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April 10, 2009

It’s The Netbook, Stupid

Personal computers are an obstacle to broadband use. They're complicated, expensive, heavy, take forever to boot up – and unnecessary. Ironically I'm writing this post on a computer because I'm on a plane, one of the few places (besides rural America and developing nations) where broadband isn't available.

Mary was thinking about how to achieve Vermont's new goal of making broadband available to everyone including those who can't afford or don't know how to use computers. Suddenly we realized that computers are a problem, not a solution. If you know you're going to have good broadband, you don't need a computer to browse the web or communicate; you don't even need a computer to create documents, use spreadsheets, store and analyze data. We need to compute but we don't need a computer. The personal computer is an expensive, inconvenient, and inefficient way to all these things. Of course people like me are also hooked on computers.

So we bought a netbook. It took a while to find one with Linux instead of Windows; but that's what we wanted to experiment with. Vista has conclusively proven how much of a barrier an operating system can be. Linux is not only free but also non-obtrusive. Finally bought an ASUS Eee PC 900 with a builtin video camera, mic, and speakers (Skype ready), an 8.9" screen, and a 16 Gig harddrive (which I would have as soon done without). Didn't buy any applications, of course. $247.56 at Amazon with free shipping. (I know, I know, this is really a computer; even has Intel inside. But we're only using the browser and the explorer so it doesn't count as a computer).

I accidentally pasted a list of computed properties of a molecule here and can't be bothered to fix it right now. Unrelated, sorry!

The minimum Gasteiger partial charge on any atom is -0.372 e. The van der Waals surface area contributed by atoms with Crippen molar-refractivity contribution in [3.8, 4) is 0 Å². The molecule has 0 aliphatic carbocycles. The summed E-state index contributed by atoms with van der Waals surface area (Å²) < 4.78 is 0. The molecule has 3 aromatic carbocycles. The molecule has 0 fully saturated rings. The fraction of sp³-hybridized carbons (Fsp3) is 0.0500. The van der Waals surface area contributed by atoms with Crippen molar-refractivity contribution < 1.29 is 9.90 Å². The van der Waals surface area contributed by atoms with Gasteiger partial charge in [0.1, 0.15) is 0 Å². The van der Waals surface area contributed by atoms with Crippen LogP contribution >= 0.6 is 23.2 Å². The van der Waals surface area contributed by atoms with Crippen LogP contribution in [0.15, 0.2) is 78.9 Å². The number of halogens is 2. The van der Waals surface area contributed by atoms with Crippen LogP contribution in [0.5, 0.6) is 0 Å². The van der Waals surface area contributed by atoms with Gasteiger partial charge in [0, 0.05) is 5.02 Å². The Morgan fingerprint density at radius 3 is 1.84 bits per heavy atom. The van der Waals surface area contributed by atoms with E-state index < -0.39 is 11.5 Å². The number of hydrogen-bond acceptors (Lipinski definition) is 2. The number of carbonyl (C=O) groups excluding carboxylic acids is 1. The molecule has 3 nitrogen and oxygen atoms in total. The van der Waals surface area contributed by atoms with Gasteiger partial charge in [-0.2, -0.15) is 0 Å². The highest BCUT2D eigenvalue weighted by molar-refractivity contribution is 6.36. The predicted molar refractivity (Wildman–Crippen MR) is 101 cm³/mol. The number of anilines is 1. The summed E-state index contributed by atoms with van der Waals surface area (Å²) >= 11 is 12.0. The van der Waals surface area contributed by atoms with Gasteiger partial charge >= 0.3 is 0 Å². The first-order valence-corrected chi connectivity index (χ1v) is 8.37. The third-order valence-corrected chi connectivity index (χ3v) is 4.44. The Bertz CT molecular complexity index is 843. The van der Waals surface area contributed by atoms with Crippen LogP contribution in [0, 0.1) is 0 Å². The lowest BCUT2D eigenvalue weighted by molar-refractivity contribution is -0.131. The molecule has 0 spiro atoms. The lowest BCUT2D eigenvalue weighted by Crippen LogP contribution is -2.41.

Carefully I kept my nerdish self away when it came. Mary was up and on the Net using our home wifi in about ten minutes after opening the box. Mary's not a novice but she's also not a nerd. Looks good so far. I came back in when I heard the music and found her happily listening to Internet radio from India on the not-too-shabby speakers.

Here's our plan. Mary transitions off her HP to the netbook. She uses only online apps through the browser; she stores her data in the cloud (actually better for collaboration). Pictures live at Picasa or the like; videos in YouTube; white papers and spreadsheets in Google Docs (lots of Google here). Side benefits are her environment is available at whatever Internet café she uses to go online and backup is no longer an issue. In fact she was delighted to find after a small snafu with the word processor in Google apps, which made all the words disappear ,that every edit she'd made had resulted in an automatically archived version of the document.

If this works than maybe we don't worry about computers and software for the newly connected. A netbook'll actually be better – cheaper, easier install, easier to use, no software to buy, and probably replaces the landline phone with Skype video calls.

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